Why Congressional Opposition To Courts of Law?
In her statement of opposition to the FISA Amendments Act, U.S. Representative Anna Eshoo attempted to remind her colleagues in the House of Representatives about the fundamental imbalance that the law would create:
“Throughout our nation’s history, the judiciary has been the most important check on an overzealous executive, and it is often through the judicial process that we uncover and remedy some of the most egregious executive misconduct. This legislation undermines and effectively nullifies the courts’ ability to hold the Administration accountable for its actions, which likely violated the Constitution.
Our nation was founded on the principle of separation of powers. The executive branch should be subject to independent oversight by the judicial branch. This legislation does not go far enough to allow the judicial branch to conduct an independent, reasoned inquiry into this critical issue.”
Eshoo’s comments ought not to remain as merely an abstract critique. They should serve as a concrete warning to Americans: Beware when one branch of government attempts to weaken the other branches that hold its power in check.
A great deal has been made about the Executive grab for power, but what about Congress?
Through the FISA Amendments Act, Congress is about to deliver a crushing blow to the power of the Judicial branch of government. All the excuses for doing so come with the excuse that courts of law have been too inconvenient, making it just too much work for the President to protect us all from the terrorists that could strike at any moment.
The Judicial branch makes things awfully inconvenient for Congress at times too, doesn’t it? Congress goes through all the trouble of passing laws, only to see the Judicial strike those laws down as unconstitutional. That must be galling to those in Congress who seek more power. Wouldn’t it all be so much easier for Congress if it could just pass laws and then be done with it?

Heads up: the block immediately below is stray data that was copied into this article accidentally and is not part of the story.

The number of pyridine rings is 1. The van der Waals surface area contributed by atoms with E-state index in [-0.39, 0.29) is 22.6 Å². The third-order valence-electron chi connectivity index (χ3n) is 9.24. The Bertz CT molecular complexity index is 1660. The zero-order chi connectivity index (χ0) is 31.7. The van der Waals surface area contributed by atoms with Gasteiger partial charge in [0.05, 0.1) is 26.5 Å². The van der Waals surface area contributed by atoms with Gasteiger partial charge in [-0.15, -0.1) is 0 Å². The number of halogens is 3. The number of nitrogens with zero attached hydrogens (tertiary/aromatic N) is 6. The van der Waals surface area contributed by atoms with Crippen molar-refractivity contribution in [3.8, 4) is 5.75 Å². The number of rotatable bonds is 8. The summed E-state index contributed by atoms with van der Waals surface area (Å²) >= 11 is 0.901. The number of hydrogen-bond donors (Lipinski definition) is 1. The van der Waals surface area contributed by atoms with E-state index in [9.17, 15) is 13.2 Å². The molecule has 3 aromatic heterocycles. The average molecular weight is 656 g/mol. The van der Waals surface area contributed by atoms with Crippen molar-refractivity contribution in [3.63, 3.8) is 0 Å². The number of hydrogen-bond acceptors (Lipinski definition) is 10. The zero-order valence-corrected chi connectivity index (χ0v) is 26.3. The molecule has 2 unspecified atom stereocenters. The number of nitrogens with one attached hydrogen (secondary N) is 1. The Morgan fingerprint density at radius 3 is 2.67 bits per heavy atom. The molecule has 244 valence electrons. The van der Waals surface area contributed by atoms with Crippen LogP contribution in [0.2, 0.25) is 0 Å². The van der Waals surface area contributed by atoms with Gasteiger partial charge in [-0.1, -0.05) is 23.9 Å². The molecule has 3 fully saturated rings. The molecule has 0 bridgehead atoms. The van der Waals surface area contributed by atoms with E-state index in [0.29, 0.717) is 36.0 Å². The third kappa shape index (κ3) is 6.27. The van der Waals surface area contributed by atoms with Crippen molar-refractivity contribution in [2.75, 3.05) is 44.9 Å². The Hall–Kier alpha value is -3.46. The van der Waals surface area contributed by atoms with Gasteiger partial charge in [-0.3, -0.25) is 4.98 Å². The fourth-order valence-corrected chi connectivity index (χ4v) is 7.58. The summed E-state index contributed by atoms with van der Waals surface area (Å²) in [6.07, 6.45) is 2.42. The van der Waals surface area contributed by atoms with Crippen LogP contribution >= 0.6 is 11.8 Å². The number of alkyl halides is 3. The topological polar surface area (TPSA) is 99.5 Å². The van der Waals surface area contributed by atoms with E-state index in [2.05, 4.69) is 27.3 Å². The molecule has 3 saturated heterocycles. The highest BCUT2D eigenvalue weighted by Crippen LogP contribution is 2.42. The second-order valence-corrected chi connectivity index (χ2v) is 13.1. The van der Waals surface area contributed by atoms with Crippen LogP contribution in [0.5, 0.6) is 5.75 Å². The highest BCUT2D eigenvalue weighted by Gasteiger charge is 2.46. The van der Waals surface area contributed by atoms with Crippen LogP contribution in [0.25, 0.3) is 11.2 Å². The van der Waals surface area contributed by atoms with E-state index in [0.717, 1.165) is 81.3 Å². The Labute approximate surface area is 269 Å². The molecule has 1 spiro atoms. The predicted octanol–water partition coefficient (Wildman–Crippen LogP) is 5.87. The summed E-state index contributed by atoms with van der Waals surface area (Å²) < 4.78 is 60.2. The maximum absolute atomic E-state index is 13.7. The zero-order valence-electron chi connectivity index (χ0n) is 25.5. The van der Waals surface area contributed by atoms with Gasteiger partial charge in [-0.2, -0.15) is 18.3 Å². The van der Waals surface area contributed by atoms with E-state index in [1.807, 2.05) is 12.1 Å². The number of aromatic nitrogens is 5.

The FISA Amendments Act plays into a kind of reflexive resentment against judges and courts who seek to assert their constitutional role as interpreters of the law and enforcers of the Constitution. Yet, as a play for congressional power, the FISA Amendments Act is half-witted. After all, the proposed law diminishes the Judicial only through a radical expansion of Executive power.
Congress itself doesn’t actually gain in the deal. It loses. The Executive has gotten into the habit of easily dismissing the laws passed by Congress as just little pieces of paper that can be rolled up and used as kindling to stoke the fire burning underneath the U.S. Constitution.
Members of the Senate who are preparing to vote on the FISA Amendments Act ought to consider this shift in power, and think twice about trusting the voices of those who say that courts of law are an inconvenient barrier in the quest to rid the world of bad guys. By diminishing the courts into insignificance, the FISA Amendments Act establishes the Executive branch as a gang free to execute vigilante justice.
Recent history in the lawless streets of Iraq should remind us that when vigilante gangs are set loose, it’s usually the innocent who end up getting hurt, not the bad guys.